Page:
Posted Thu, May, 29,2014
Published today in Nutrition and Metabolic Insights is a new original research article by Harunobu Iwase, Hiroko Kariyazono, Junko Arima, Hiroyuki Yamamoto and Kazuo Nakamura. Read more about this paper below:
Nutritional Effect of Oral Supplement Enriched in ω-3 Fatty Acids, Arginine, RNA on Immune Response and Leukocyte–platelet Aggregate Formation in Patients Undergoing Cardiac Surgery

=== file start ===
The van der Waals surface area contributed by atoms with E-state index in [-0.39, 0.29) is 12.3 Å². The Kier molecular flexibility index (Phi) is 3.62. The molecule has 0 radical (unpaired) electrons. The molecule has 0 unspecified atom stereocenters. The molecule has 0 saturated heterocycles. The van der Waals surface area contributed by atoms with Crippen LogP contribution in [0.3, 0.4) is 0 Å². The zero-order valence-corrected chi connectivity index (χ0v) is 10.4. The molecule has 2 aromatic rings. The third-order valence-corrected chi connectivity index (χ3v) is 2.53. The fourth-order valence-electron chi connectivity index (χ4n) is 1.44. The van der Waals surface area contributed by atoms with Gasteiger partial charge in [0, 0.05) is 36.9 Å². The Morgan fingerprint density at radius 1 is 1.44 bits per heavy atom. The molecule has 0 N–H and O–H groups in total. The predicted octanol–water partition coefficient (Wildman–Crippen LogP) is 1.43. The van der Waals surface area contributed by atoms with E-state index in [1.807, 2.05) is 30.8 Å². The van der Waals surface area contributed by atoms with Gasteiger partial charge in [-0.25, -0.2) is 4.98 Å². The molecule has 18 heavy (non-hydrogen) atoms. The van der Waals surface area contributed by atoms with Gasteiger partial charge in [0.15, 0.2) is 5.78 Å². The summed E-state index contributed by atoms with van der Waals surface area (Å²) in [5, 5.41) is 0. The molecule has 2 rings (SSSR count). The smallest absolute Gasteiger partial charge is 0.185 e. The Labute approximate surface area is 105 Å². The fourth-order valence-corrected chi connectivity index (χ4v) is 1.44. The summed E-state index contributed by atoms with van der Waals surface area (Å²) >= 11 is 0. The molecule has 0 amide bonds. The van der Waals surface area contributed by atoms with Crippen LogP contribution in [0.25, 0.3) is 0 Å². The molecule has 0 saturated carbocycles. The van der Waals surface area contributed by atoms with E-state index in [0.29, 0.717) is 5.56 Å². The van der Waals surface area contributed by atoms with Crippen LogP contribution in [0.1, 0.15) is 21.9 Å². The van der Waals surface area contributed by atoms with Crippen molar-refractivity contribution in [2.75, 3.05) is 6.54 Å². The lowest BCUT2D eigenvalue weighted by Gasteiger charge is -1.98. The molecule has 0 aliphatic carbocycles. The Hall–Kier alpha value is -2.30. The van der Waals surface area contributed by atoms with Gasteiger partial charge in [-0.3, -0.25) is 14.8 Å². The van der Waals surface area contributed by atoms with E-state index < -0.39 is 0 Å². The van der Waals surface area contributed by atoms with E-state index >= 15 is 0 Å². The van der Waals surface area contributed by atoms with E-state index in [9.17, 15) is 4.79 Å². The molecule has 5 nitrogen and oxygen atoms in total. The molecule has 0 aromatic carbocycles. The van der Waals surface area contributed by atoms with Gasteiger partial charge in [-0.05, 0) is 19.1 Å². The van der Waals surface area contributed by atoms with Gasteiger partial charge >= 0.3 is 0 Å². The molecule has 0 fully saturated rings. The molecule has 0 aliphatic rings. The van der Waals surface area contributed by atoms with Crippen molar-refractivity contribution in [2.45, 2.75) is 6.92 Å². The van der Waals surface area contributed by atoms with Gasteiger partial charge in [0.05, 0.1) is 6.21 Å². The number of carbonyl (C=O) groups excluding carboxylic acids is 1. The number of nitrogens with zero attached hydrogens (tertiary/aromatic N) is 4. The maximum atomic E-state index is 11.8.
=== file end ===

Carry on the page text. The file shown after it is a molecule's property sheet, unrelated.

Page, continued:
The aim of the present study was to investigate the influence of a supplement enriched in ω-3 fatty acids on immune responses and platelet–leukocyte complex formation in patients undergoing cardiac surgery. Patients in the supplement group (n = 7) took a supplement enriched in ω-3 fatty acids (Impact®) in addition to a hospital diet for five successive days before surgery; those in the control group (n = 7) took only hospital diet and did not take Impact®. Blood samples in both groups were collected at same time points. Before surgery, samples were collected five days before surgery, at the start of supplementation (baseline), and the end of supplementation (postoperative day (POD)-0). After surgery, samples were collected on POD-1 and POD-7. The expression of human leukocyte antigen (HLA)-DR, the ratio of CD4-/CD8-positive cells, the production of interferon (IFN)-γ by CD-positive cells, plasma levels of cytokines, and leukocyte–platelet aggregates were measured. Before surgery (POD-0), the supplement caused significant increases in HLA-DR expression, CD4/CD8 ratio, and plasma levels of IFN-γ; these levels were significantly higher compared to those in the control group (P < 0.05, respectively). After surgery (POD-1), all values dramatically decreased in comparison with those of POD-0; however, the values in the supplement group were significantly higher compared to their respective markers in the control group (P < 0.05, respectively). Significant differences of HLA-DR expression and CD4/CD8 ratio persisted through POD-7. Before surgery (POD-0), plasma levels of interleukin (IL)-10 in the supplement group decreased significantly compared with those in the control group (P < 0.05). After surgery (POD-1), plasma levels of IL-10 in both the control and supplement groups increased; these levels in the supplement group were significantly lower than those in the control group (P < 0.05). Significant decreases in the percentage of leukocyte–platelet aggregates were found after supplementation; the difference between the supplement and the control groups was found on POD-0 and POD-1 (P < 0.05, respectively). In conclusion, the dietary supplement increased HLA-DR expression, the CD4/CD8 ratio, and the production of IFN-γ by CD4-positive cells; conversely, the levels of IL-10 and the formation of leukocyte–platelet aggregates before and after surgery were suppressed. These beneficial effects may decrease the incidence of complications after surgery.
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